The support of primary prevention and general practitioners, key stakeholders in this regard, is crucial in healthcare. According to Minister of Health Adam Vojtěch, every investment in this area will pay off many times over. Unfortunately, it is a given fact that the Czech population has not learned much in this area, not following advice on the benefits of exercise or toxicity of smoking and alcohol. Therefore, the Ministry of Health wants to strengthen secondary prevention at least by adding a fourth to the three existing oncology screening programmes. It is aimed at lung cancer detection in at-risk populations, i.e. long-term smokers over the age of 50, said Adam Vojtěch on July 22 at the international panel of the Zdravotnický deník Permanent Conference on Czech Healthcare, which focused on the economics of prevention.
“Since the beginning of my mandate, I have been stressing that prevention is crucial and that every crown invested in prevention will save many other crowns spent on subsequent therapy. Promotion of primary prevention was one of the basic pillars I entered the Ministry of Health with. I am still convinced that in the Czech healthcare system – and this also applies to other healthcare systems – it is the general practitioner who bear responsibility for prevention,” says Minister of Health Adam Vojtěch.
When he took office four years ago, Vojtěch began right away with the reform of primary care. Based on discussions with GPs, some of their competencies were strengthened such as those in prescribing drugs or care provided to chronic patients (e.g. after cancer treatment). At the same time, GPs have also been motivated by health insurance companies to work longer office hours or to provide preventive care.
Covid served as a mirror
GPs should be entrusted with primary prevention, such as providing advice on (non-)smoking, obesity, exercise and a healthy lifestyle, including alcohol consumption. Unfortunately, they still have a lot of work to do in this area. “The Czech Republic does not rank very well in the WHO or OECD statistics, especially in terms of alcohol consumption and smoking, and particularly among adolescents, where the problem starts. Promoting exercise, proper nutrition, non-smoking and less alcohol drinking are of key importance,” notes Vojtěch.
After all, even Covid-19 has shown that Czechia is not very successful in this regard. Comorbidities such as obesity and cardiovascular or lung diseases contribute to severe cases of this infectious disease, and this has been reflected in the number of victims.Covid also showed that we need to work on the health of Czech population, emphasizes Minister Vojtěch. Photo: Radek Čepelák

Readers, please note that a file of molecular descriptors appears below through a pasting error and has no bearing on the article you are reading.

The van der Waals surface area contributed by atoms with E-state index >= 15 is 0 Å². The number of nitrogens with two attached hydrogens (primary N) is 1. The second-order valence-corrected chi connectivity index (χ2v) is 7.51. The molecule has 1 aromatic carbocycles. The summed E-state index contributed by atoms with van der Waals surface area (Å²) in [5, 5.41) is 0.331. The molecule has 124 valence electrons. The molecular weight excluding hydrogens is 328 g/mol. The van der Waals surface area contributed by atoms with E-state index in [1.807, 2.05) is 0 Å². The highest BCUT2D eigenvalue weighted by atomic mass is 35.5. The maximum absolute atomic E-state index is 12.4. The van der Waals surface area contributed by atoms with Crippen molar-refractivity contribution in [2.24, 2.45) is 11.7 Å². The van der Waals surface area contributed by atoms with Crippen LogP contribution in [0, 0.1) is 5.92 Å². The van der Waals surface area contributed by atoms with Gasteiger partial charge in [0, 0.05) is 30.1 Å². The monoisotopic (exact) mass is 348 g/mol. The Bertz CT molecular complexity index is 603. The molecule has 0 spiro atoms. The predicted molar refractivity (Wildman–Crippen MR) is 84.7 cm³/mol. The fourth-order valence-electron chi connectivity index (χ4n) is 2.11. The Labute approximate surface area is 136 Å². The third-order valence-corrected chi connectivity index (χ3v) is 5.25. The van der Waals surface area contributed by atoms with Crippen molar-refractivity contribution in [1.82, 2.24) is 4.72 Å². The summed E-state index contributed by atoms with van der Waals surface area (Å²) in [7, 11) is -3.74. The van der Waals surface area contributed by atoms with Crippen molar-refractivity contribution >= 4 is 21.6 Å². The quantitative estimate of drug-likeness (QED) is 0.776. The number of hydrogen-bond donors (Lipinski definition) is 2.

“Covid served as a mirror showing the health status of the Czech population and that we have to work on it,” the Minister emphasises. Of course, vaccination plays a role as well, and not only that related to Covid-19. According to Vojtěch, vaccination is the only way to escape the current critical situation, and the Czech Ministry is joining in to help.
Additionally, the Minister is convinced that health insurance companies should use prevention funds as effectively as possible and link them more closely with the behaviour and attitude of their insured clients. “We may come across legislative provisions that will need amendment, but I think that a link to motivation is absolutely crucial. In this regard, health insurance companies are a key partner that can set up motivation. When an insured person already suffers a chronic illness, such as diabetes, where a lot depends on how the person behaves and adheres to a treatment plan, there should be relevant incentives for them in the public health insurance system and the prevention fund,” adds Vojtěch.
New screening from January
Naturally, secondary prevention should be emphasized as well, i.e. early detection of diseases. This also includes oncological diseases which can be detected through screening programmes. Currently, the Czech Republic offers three national screenings of breast, cervical and colorectal cancer, which have helped reduce the number of deaths resulting from these diagnoses. This has been strikingly obvious in colorectal cancer, where the Czechs used to be at the forefront of international statistics ten years ago, and yet this has changed.From the left: Chairman of the Board of the Institute for Central Europe Martin Fedor, also former Ministry of Defence, who at 31 years of age became the youngest minister ever of Slovakia, just as his neighbour standing next to him, present Minister of Health Adam Vojtěch. Further on in the photograph is Director of the Institute for Central Europe, Katarína Cséfalvayová, and the publisher of Zdravotnický deník, Ivo Hartmann.
“We don’t want to end up with these three screening programmes only. So we are now preparing the fourth national screening for lung cancer, one of the most frequent killers in the Czech Republic. If you have a look at the mortality rate of specific cancers, lungs are unfortunately at the peak – in some regions, such as the Ústí nad Labem region, this is the main cause of death. It is therefore necessary to start with this screening, and we also reached an agreement with health insurance companies. At present, accreditation of providers that will CT-examine high-risk patients – long-term smokers over the age of 50 – is ongoing. We want this screening to start in January next year at the latest, and I believe that thanks to this, we will be able to save many lives,” adds Adam Vojtěch.Minister Vojtěch wants to strengthen prevention in the fight against cancer by deploying a fourth screening programme for the early detection of lung cancer. Photo: Radek Čepelák